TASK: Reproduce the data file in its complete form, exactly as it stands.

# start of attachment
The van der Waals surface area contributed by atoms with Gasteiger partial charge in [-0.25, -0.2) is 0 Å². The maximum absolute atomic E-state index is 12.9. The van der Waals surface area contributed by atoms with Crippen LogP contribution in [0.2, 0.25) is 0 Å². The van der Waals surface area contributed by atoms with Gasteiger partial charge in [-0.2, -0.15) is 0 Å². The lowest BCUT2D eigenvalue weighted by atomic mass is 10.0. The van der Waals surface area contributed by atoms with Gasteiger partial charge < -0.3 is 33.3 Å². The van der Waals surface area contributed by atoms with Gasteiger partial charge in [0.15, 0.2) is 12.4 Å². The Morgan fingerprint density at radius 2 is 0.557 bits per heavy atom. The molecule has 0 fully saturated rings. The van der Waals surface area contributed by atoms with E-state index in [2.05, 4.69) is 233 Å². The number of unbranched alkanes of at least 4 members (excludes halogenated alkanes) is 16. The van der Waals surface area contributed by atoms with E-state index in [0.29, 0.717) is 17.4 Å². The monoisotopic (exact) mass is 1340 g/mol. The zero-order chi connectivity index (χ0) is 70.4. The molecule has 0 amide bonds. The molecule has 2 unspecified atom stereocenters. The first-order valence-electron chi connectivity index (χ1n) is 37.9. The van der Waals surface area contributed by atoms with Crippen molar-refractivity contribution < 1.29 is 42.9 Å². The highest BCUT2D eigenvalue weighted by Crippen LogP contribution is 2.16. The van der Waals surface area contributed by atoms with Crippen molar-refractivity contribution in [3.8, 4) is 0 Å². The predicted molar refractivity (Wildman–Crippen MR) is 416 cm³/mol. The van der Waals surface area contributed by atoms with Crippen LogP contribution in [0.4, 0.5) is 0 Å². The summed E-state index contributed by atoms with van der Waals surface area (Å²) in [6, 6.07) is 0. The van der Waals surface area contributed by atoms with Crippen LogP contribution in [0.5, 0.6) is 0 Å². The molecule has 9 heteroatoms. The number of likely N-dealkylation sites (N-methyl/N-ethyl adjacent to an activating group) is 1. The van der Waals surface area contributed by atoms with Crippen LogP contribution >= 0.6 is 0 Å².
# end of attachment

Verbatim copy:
The van der Waals surface area contributed by atoms with Gasteiger partial charge in [-0.25, -0.2) is 0 Å². The maximum absolute atomic E-state index is 12.9. The van der Waals surface area contributed by atoms with Crippen LogP contribution in [0.2, 0.25) is 0 Å². The van der Waals surface area contributed by atoms with Gasteiger partial charge in [-0.2, -0.15) is 0 Å². The lowest BCUT2D eigenvalue weighted by atomic mass is 10.0. The van der Waals surface area contributed by atoms with Gasteiger partial charge < -0.3 is 33.3 Å². The van der Waals surface area contributed by atoms with Gasteiger partial charge in [0.15, 0.2) is 12.4 Å². The Morgan fingerprint density at radius 2 is 0.557 bits per heavy atom. The molecule has 0 fully saturated rings. The van der Waals surface area contributed by atoms with E-state index in [2.05, 4.69) is 233 Å². The number of unbranched alkanes of at least 4 members (excludes halogenated alkanes) is 16. The van der Waals surface area contributed by atoms with E-state index in [0.29, 0.717) is 17.4 Å². The monoisotopic (exact) mass is 1340 g/mol. The zero-order chi connectivity index (χ0) is 70.4. The molecule has 0 amide bonds. The molecule has 2 unspecified atom stereocenters. The first-order valence-electron chi connectivity index (χ1n) is 37.9. The van der Waals surface area contributed by atoms with Crippen molar-refractivity contribution < 1.29 is 42.9 Å². The highest BCUT2D eigenvalue weighted by Crippen LogP contribution is 2.16. The van der Waals surface area contributed by atoms with Crippen molar-refractivity contribution in [3.8, 4) is 0 Å². The predicted molar refractivity (Wildman–Crippen MR) is 416 cm³/mol. The van der Waals surface area contributed by atoms with Crippen LogP contribution in [0.4, 0.5) is 0 Å². The summed E-state index contributed by atoms with van der Waals surface area (Å²) in [6, 6.07) is 0. The van der Waals surface area contributed by atoms with Crippen LogP contribution in [0.5, 0.6) is 0 Å². The molecule has 9 heteroatoms. The number of likely N-dealkylation sites (N-methyl/N-ethyl adjacent to an activating group) is 1. The van der Waals surface area contributed by atoms with Crippen LogP contribution >= 0.6 is 0 Å².